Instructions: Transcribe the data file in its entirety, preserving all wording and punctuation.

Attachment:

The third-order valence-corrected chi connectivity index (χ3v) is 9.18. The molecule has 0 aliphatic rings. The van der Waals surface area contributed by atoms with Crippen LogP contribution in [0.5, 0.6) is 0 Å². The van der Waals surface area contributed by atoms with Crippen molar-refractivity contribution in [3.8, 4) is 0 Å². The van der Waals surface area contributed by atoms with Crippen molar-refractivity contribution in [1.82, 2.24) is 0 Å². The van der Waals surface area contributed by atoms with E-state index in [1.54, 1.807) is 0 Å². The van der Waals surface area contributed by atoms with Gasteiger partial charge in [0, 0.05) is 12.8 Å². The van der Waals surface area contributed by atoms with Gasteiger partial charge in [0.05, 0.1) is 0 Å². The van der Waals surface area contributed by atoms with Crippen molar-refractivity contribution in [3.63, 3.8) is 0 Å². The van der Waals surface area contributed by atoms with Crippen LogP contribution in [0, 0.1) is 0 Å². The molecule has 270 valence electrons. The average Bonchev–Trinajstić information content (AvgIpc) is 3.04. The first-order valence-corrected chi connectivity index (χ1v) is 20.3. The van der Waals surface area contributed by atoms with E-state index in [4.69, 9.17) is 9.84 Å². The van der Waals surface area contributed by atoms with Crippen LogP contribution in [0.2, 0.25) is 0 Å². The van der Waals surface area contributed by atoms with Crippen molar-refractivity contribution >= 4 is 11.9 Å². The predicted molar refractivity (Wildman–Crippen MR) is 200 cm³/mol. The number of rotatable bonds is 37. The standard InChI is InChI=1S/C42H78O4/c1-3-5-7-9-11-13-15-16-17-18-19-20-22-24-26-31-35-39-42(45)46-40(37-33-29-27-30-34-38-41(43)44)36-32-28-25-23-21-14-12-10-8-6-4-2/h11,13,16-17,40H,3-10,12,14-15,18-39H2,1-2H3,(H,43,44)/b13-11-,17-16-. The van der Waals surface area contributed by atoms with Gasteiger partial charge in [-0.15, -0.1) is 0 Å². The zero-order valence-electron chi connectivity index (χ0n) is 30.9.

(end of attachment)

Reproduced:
The third-order valence-corrected chi connectivity index (χ3v) is 9.18. The molecule has 0 aliphatic rings. The van der Waals surface area contributed by atoms with Crippen LogP contribution in [0.5, 0.6) is 0 Å². The van der Waals surface area contributed by atoms with Crippen molar-refractivity contribution in [3.8, 4) is 0 Å². The van der Waals surface area contributed by atoms with Crippen molar-refractivity contribution in [1.82, 2.24) is 0 Å². The van der Waals surface area contributed by atoms with E-state index in [1.54, 1.807) is 0 Å². The van der Waals surface area contributed by atoms with Gasteiger partial charge in [0, 0.05) is 12.8 Å². The van der Waals surface area contributed by atoms with Gasteiger partial charge in [0.05, 0.1) is 0 Å². The van der Waals surface area contributed by atoms with Crippen molar-refractivity contribution in [3.63, 3.8) is 0 Å². The van der Waals surface area contributed by atoms with Crippen LogP contribution in [0, 0.1) is 0 Å². The molecule has 270 valence electrons. The average Bonchev–Trinajstić information content (AvgIpc) is 3.04. The first-order valence-corrected chi connectivity index (χ1v) is 20.3. The van der Waals surface area contributed by atoms with E-state index in [4.69, 9.17) is 9.84 Å². The van der Waals surface area contributed by atoms with Crippen LogP contribution in [0.2, 0.25) is 0 Å². The van der Waals surface area contributed by atoms with Crippen molar-refractivity contribution >= 4 is 11.9 Å². The predicted molar refractivity (Wildman–Crippen MR) is 200 cm³/mol. The number of rotatable bonds is 37. The standard InChI is InChI=1S/C42H78O4/c1-3-5-7-9-11-13-15-16-17-18-19-20-22-24-26-31-35-39-42(45)46-40(37-33-29-27-30-34-38-41(43)44)36-32-28-25-23-21-14-12-10-8-6-4-2/h11,13,16-17,40H,3-10,12,14-15,18-39H2,1-2H3,(H,43,44)/b13-11-,17-16-. The van der Waals surface area contributed by atoms with Gasteiger partial charge in [-0.15, -0.1) is 0 Å². The zero-order valence-electron chi connectivity index (χ0n) is 30.9.